For both dimensions (Value and Importance), there are 13 Criteria that you designate as High, Medium, or Low. The tool allows you to also create your own criteria and scale if you wish.
For each highest level of commodity (e.g., Raw Materials) you select from 3 to 5 criteria where your suppliers will be evaluated. For each criterion, you input the weights: 9, 3, or 1 (high, medium, or low), and you must use all weight levels (that is, you cannot choose level 9 across the board). Next, you add all suppliers to be evaluated against the criteria, along with their respective annual spend. As a team (which may include stakeholders), you will agree on a score (9,3,1) for each criterion for each supplier.
Once all suppliers are scored, the tool will segment each supplier into one of the four segmentation groups available:
Strategic: High Value / Very Important, Important: Very Important / Low Value, Value: High Value / Not Important, Tactical: Low Value / Not Important
The tool will list all suppliers in their respective segments. The segmentation tool will calculate the overall score for each supplier. (Scores are not shown because the numbers do not have specific meaning). The overall score, then, is compared to the average in each dimension in order to position each supplier within a quadrant.
If the scores for suppliers are close to each other, you may have more or fewer strategic suppliers than you would like to have, but the tool is flexible, so you can alter the number of strategic suppliers by changing the sensitivity analysis. This sensitivity can change the average position from -30% to +30% (of the dimension average).
Once you have your suppliers segmented, you must allocate your resources accordingly. This will require you to 1) define which engagement model you should pursue within each segment, 2) define the tactics of communication level, frequency, and performance management, and 3) define sourcing and negotiation strategies for each segment.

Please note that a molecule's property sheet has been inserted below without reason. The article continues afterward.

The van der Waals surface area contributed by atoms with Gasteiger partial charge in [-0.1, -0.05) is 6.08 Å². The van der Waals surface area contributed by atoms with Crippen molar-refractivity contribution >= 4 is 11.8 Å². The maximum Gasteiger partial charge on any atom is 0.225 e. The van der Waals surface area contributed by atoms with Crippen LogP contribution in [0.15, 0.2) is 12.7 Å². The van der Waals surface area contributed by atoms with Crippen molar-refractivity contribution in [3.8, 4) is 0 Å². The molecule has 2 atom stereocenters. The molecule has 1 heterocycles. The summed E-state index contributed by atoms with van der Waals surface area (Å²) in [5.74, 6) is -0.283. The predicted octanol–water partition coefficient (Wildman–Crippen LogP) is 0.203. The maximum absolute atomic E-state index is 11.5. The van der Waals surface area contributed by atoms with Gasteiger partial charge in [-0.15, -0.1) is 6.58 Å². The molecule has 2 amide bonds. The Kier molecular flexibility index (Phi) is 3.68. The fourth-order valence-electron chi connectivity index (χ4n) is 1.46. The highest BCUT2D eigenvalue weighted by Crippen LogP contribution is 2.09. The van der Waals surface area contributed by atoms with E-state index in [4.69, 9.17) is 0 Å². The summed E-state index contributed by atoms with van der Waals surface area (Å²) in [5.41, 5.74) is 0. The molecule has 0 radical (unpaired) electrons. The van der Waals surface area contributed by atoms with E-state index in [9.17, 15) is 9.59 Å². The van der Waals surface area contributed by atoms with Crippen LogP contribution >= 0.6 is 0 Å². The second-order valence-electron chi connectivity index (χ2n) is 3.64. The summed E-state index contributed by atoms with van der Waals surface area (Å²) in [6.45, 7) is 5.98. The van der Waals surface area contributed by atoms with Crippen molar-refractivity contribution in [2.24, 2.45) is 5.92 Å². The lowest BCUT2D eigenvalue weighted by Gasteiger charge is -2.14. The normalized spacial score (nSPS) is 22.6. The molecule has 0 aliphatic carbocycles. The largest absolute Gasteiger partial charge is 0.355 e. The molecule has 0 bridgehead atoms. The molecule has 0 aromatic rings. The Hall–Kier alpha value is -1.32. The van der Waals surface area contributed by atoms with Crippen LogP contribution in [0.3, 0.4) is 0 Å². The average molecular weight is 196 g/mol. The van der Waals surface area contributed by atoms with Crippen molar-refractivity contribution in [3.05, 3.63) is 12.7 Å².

An old Purchasing axiom comes to mind: “Not all suppliers are created equal.” Recalling this wisdom reminds us that we select different suppliers using our keenest purchasing lenses, with each them being treated differently according to each of our company’s interests. Segmenting our supplier base is the first step to allocating resources and treating them according to each their appropriate segmentation. The benefits of supplier segmentation for your company is achievable through better relationships, cost reduction, and value creation.
Taking Purchasing to the next level,
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Paulo Moretti is Principal at PM2Consult.com, a boutique consulting company focused on excellence in the purchasing function for manufacturing industries and market analysis of Chemicals & Plastics industries.
Prior to becoming Principal, he was Senior Consultant at Vantage Partners, and worked 35 years at The Dow Chemical Company, where he developed experience in such diverse areas as Manufacturing, R&D, Sales, Marketing, Finance, Strategic Planning, e-Business, and Purchasing.
A native of Brazil now based in the U.S., Moretti holds a Bachelor’s degree in Chemistry and Chemical Engineering, with Master’s degrees in Industrial Management and in Business and executive course certifications from Kellogg, Wharton, and MIT Sloan.
George E. Krauter